The Small Animal Emergency and Critical Care Service at the Veterinary Medical Center at Ohio State provides care for dogs and cats with many types of emergent or serious conditions. Our Intensive Care Unit provides 24/7 support for those patients needing close monitoring and extensive care. The ICU is fully staffed with dedicated registered technicians, some of which are certified in emergency and critical care, as well as state-of-the-art monitoring equipment, such as remote heart monitoring, direct blood pressure monitoring, and full blood work capability.
- Board certified specialist led care team
- Board certified technician specialists in emergency and critical care
- Walk-in and Call-ahead service
- Bereavement and Loss Support
- State-of-the-art monitoring equipment and mechanical ventilation
- 24/7 Intensive Care Unit with nursing care for all ill or injured patients admitted to the hospital
The Small Animal Emergency and Critical Care Service is often recruiting patients for a number of studies for which your pet may be eligible. If you have any questions regarding your pet's eligibility, please contact the Clinical Trials Office (firstname.lastname@example.org) Our current trials include:
Assessment of coagulation before and after packed red blood cell transfusion in dogs using thromboelastography: The purpose of this clinical trial is to assess the effectiveness of thromboelastography in dogs receiving blood transfusions.
Stomach and cheek microcirculation in Dogs: The purpose of this study is to evaluate canine stomach serosa microcirculation in patients undergoing anesthesia for routine spay and stomach tacking, and determine correlation between stomach serosal and cheek mucosal microcirculatory parameters.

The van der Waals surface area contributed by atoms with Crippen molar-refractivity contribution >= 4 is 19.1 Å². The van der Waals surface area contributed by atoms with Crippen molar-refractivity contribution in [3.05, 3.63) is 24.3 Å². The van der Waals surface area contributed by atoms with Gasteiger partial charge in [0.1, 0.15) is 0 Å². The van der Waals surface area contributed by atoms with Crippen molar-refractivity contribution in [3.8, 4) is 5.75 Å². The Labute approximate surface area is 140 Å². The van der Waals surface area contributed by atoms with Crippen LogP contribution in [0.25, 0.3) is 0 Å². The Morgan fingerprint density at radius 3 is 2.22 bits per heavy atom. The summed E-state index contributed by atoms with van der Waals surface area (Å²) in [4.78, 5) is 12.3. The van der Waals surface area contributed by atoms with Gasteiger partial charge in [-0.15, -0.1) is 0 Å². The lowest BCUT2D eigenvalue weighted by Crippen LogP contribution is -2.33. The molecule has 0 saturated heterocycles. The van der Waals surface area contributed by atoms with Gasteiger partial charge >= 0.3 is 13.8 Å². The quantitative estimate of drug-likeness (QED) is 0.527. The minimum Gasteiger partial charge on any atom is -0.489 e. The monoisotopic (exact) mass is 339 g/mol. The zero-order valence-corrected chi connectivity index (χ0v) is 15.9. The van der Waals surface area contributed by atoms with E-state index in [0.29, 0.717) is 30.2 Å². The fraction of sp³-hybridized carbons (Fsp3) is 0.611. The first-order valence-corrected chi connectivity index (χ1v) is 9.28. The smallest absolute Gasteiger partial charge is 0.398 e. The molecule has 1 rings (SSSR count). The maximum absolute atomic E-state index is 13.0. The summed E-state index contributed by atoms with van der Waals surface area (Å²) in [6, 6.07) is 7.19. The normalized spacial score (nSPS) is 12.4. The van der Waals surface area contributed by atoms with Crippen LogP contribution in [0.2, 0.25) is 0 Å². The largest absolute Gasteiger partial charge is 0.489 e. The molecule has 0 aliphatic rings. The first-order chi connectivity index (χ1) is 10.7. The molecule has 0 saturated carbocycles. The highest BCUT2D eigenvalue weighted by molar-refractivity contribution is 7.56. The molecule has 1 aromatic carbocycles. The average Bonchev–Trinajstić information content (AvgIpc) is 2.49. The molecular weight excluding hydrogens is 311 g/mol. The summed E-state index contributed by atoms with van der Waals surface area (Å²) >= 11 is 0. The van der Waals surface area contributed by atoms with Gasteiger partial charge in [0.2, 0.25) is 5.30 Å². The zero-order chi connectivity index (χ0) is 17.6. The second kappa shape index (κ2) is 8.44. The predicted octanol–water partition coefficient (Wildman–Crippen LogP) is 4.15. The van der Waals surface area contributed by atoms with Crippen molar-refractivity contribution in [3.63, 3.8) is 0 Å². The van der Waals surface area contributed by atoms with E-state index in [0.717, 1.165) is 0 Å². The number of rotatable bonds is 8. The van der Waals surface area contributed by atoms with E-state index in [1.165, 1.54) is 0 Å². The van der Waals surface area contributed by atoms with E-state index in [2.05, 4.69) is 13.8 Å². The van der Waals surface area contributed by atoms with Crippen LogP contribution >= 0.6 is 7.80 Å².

Microcirculatory Changes in Dogs with Stomach Torsion (Gastric Dilatation-Volvulus): The purpose of this study is to evaluate the gastric serosal microcirculation in canine patients with naturally occurring GDV and to determine if buccal mucosa microcirculation or systemic parameters may serve as a surrogate, and compare gastric microcirculatory assessment to intra-operative determination of tissue viability.
Evaluating the Genetic Basis of Immune-Mediated Hemolytic Anemia and Immune-Mediated Thrombocytopenia: The purpose of this study is to better understand the role of genes in the development of immune-mediated diseases. Additionally, we hope to find similarities among different immune-mediated diseases that may point to common causes.
Decompressive cystocentesis for treatment of feline urethral obstruction: The purpose of this study aims to determine whether cystocentesis helps to increase the ease of passing a urinary catheter, and thereby trauma to the urethra.
Early use of a drug to break up or dissolve blood clots (Tissue Plasminogen Activator) for blood clots in cats: The purpose of this study is to assess the efficacy of tissue plasminogen activator (TPA) for thrombolysis in feline acute aortic thromboembolism (FATE).
Appointments & Office Hours